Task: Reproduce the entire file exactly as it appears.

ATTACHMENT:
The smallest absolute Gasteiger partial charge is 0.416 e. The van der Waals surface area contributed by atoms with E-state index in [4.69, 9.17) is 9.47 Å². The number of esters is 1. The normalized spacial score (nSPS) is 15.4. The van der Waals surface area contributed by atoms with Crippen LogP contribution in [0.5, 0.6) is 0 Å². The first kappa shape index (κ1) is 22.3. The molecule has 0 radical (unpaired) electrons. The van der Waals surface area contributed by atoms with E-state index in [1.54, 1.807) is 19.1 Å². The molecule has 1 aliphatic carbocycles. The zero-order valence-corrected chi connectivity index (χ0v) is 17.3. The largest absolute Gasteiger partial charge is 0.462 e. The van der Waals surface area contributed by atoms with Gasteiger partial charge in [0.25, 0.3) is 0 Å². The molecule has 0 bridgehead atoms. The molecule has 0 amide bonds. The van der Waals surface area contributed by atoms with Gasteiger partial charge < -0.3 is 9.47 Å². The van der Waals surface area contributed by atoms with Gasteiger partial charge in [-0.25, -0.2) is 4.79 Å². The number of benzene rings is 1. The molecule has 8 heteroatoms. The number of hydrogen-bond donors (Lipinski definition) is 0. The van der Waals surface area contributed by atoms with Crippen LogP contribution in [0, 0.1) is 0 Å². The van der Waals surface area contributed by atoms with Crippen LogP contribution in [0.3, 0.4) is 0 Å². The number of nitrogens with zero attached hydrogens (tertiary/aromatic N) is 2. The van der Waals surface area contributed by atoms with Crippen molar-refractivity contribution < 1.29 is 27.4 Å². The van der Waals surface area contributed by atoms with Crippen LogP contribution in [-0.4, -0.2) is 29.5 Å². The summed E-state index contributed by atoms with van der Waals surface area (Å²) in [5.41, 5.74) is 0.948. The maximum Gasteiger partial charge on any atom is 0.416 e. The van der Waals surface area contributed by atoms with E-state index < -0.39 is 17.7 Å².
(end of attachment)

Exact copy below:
The smallest absolute Gasteiger partial charge is 0.416 e. The van der Waals surface area contributed by atoms with E-state index in [4.69, 9.17) is 9.47 Å². The number of esters is 1. The normalized spacial score (nSPS) is 15.4. The van der Waals surface area contributed by atoms with Crippen LogP contribution in [0.5, 0.6) is 0 Å². The first kappa shape index (κ1) is 22.3. The molecule has 0 radical (unpaired) electrons. The van der Waals surface area contributed by atoms with E-state index in [1.54, 1.807) is 19.1 Å². The molecule has 1 aliphatic carbocycles. The zero-order valence-corrected chi connectivity index (χ0v) is 17.3. The largest absolute Gasteiger partial charge is 0.462 e. The van der Waals surface area contributed by atoms with Gasteiger partial charge in [0.25, 0.3) is 0 Å². The molecule has 0 bridgehead atoms. The molecule has 0 amide bonds. The van der Waals surface area contributed by atoms with Gasteiger partial charge < -0.3 is 9.47 Å². The van der Waals surface area contributed by atoms with Gasteiger partial charge in [-0.25, -0.2) is 4.79 Å². The number of benzene rings is 1. The molecule has 8 heteroatoms. The number of hydrogen-bond donors (Lipinski definition) is 0. The van der Waals surface area contributed by atoms with Crippen LogP contribution in [0, 0.1) is 0 Å². The van der Waals surface area contributed by atoms with Crippen LogP contribution in [0.3, 0.4) is 0 Å². The number of nitrogens with zero attached hydrogens (tertiary/aromatic N) is 2. The van der Waals surface area contributed by atoms with Crippen molar-refractivity contribution < 1.29 is 27.4 Å². The van der Waals surface area contributed by atoms with Crippen LogP contribution in [-0.4, -0.2) is 29.5 Å². The summed E-state index contributed by atoms with van der Waals surface area (Å²) in [5.41, 5.74) is 0.948. The maximum Gasteiger partial charge on any atom is 0.416 e. The van der Waals surface area contributed by atoms with E-state index < -0.39 is 17.7 Å².